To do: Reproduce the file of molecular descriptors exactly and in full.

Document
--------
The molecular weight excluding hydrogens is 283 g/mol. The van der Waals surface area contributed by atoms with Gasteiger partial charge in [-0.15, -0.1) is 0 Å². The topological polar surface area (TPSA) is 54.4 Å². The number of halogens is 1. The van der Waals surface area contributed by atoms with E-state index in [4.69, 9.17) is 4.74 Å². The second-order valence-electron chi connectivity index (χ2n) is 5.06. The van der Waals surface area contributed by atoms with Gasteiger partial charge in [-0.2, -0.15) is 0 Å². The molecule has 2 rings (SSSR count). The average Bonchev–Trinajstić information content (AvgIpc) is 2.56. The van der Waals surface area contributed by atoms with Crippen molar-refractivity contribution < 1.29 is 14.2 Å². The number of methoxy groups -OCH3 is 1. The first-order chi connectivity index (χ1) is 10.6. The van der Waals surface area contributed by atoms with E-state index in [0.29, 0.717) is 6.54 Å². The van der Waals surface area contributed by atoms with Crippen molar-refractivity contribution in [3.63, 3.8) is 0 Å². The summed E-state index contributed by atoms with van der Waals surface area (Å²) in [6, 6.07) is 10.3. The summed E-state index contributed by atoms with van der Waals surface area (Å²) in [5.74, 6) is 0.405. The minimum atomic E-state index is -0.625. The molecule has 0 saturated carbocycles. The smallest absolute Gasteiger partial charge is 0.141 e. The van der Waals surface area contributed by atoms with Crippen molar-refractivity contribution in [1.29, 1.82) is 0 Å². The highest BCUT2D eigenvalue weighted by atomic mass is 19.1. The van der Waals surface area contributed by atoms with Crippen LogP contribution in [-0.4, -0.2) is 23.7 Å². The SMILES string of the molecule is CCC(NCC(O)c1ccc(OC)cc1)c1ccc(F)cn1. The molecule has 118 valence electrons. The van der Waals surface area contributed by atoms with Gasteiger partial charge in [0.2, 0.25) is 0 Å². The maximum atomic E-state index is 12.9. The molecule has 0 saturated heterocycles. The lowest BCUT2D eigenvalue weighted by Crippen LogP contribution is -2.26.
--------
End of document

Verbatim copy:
The molecular weight excluding hydrogens is 283 g/mol. The van der Waals surface area contributed by atoms with Gasteiger partial charge in [-0.15, -0.1) is 0 Å². The topological polar surface area (TPSA) is 54.4 Å². The number of halogens is 1. The van der Waals surface area contributed by atoms with E-state index in [4.69, 9.17) is 4.74 Å². The second-order valence-electron chi connectivity index (χ2n) is 5.06. The van der Waals surface area contributed by atoms with Gasteiger partial charge in [-0.2, -0.15) is 0 Å². The molecule has 2 rings (SSSR count). The average Bonchev–Trinajstić information content (AvgIpc) is 2.56. The van der Waals surface area contributed by atoms with Crippen molar-refractivity contribution < 1.29 is 14.2 Å². The number of methoxy groups -OCH3 is 1. The first-order chi connectivity index (χ1) is 10.6. The van der Waals surface area contributed by atoms with E-state index in [0.29, 0.717) is 6.54 Å². The van der Waals surface area contributed by atoms with Crippen molar-refractivity contribution in [3.63, 3.8) is 0 Å². The summed E-state index contributed by atoms with van der Waals surface area (Å²) in [6, 6.07) is 10.3. The summed E-state index contributed by atoms with van der Waals surface area (Å²) in [5.74, 6) is 0.405. The minimum atomic E-state index is -0.625. The molecule has 0 saturated carbocycles. The smallest absolute Gasteiger partial charge is 0.141 e. The van der Waals surface area contributed by atoms with Crippen molar-refractivity contribution in [1.29, 1.82) is 0 Å². The highest BCUT2D eigenvalue weighted by atomic mass is 19.1. The van der Waals surface area contributed by atoms with Crippen LogP contribution in [-0.4, -0.2) is 23.7 Å². The SMILES string of the molecule is CCC(NCC(O)c1ccc(OC)cc1)c1ccc(F)cn1. The molecule has 118 valence electrons. The van der Waals surface area contributed by atoms with Gasteiger partial charge in [0.2, 0.25) is 0 Å². The maximum atomic E-state index is 12.9. The molecule has 0 saturated heterocycles. The lowest BCUT2D eigenvalue weighted by Crippen LogP contribution is -2.26.